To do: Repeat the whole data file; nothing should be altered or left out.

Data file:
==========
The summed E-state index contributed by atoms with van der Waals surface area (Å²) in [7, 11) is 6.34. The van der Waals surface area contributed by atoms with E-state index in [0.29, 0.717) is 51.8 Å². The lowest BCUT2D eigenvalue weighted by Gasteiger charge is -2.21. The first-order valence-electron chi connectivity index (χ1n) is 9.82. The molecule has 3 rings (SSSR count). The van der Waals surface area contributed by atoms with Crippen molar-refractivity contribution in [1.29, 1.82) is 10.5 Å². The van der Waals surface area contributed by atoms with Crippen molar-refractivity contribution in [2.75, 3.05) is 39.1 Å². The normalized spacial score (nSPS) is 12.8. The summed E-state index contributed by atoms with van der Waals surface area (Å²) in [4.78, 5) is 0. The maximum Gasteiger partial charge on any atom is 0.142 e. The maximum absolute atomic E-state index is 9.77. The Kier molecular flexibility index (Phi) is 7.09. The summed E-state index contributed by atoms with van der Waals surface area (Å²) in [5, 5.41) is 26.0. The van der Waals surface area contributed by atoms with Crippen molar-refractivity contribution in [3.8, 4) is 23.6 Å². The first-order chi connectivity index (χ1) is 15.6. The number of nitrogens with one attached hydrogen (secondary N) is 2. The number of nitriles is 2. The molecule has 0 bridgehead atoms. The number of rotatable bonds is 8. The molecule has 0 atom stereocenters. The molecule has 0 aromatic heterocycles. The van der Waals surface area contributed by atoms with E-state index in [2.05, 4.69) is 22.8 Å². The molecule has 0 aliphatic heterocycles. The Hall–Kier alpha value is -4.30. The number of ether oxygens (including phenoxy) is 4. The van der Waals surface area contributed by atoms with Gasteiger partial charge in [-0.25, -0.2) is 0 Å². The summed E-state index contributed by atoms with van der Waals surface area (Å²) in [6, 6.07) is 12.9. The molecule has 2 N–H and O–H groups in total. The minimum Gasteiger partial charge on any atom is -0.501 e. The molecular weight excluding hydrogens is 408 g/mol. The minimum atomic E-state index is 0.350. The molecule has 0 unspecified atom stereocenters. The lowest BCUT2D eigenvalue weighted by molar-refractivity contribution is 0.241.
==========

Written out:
The summed E-state index contributed by atoms with van der Waals surface area (Å²) in [7, 11) is 6.34. The van der Waals surface area contributed by atoms with E-state index in [0.29, 0.717) is 51.8 Å². The lowest BCUT2D eigenvalue weighted by Gasteiger charge is -2.21. The first-order valence-electron chi connectivity index (χ1n) is 9.82. The molecule has 3 rings (SSSR count). The van der Waals surface area contributed by atoms with Crippen molar-refractivity contribution in [1.29, 1.82) is 10.5 Å². The van der Waals surface area contributed by atoms with Crippen molar-refractivity contribution in [2.75, 3.05) is 39.1 Å². The normalized spacial score (nSPS) is 12.8. The summed E-state index contributed by atoms with van der Waals surface area (Å²) in [4.78, 5) is 0. The maximum Gasteiger partial charge on any atom is 0.142 e. The maximum absolute atomic E-state index is 9.77. The Kier molecular flexibility index (Phi) is 7.09. The summed E-state index contributed by atoms with van der Waals surface area (Å²) in [5, 5.41) is 26.0. The van der Waals surface area contributed by atoms with Crippen molar-refractivity contribution in [3.8, 4) is 23.6 Å². The first-order chi connectivity index (χ1) is 15.6. The number of nitrogens with one attached hydrogen (secondary N) is 2. The number of nitriles is 2. The molecule has 0 bridgehead atoms. The number of rotatable bonds is 8. The molecule has 0 atom stereocenters. The molecule has 0 aromatic heterocycles. The van der Waals surface area contributed by atoms with E-state index in [2.05, 4.69) is 22.8 Å². The molecule has 0 aliphatic heterocycles. The Hall–Kier alpha value is -4.30. The number of ether oxygens (including phenoxy) is 4. The van der Waals surface area contributed by atoms with Gasteiger partial charge in [-0.25, -0.2) is 0 Å². The summed E-state index contributed by atoms with van der Waals surface area (Å²) in [6, 6.07) is 12.9. The molecule has 2 N–H and O–H groups in total. The minimum Gasteiger partial charge on any atom is -0.501 e. The molecular weight excluding hydrogens is 408 g/mol. The minimum atomic E-state index is 0.350. The molecule has 0 unspecified atom stereocenters. The lowest BCUT2D eigenvalue weighted by molar-refractivity contribution is 0.241.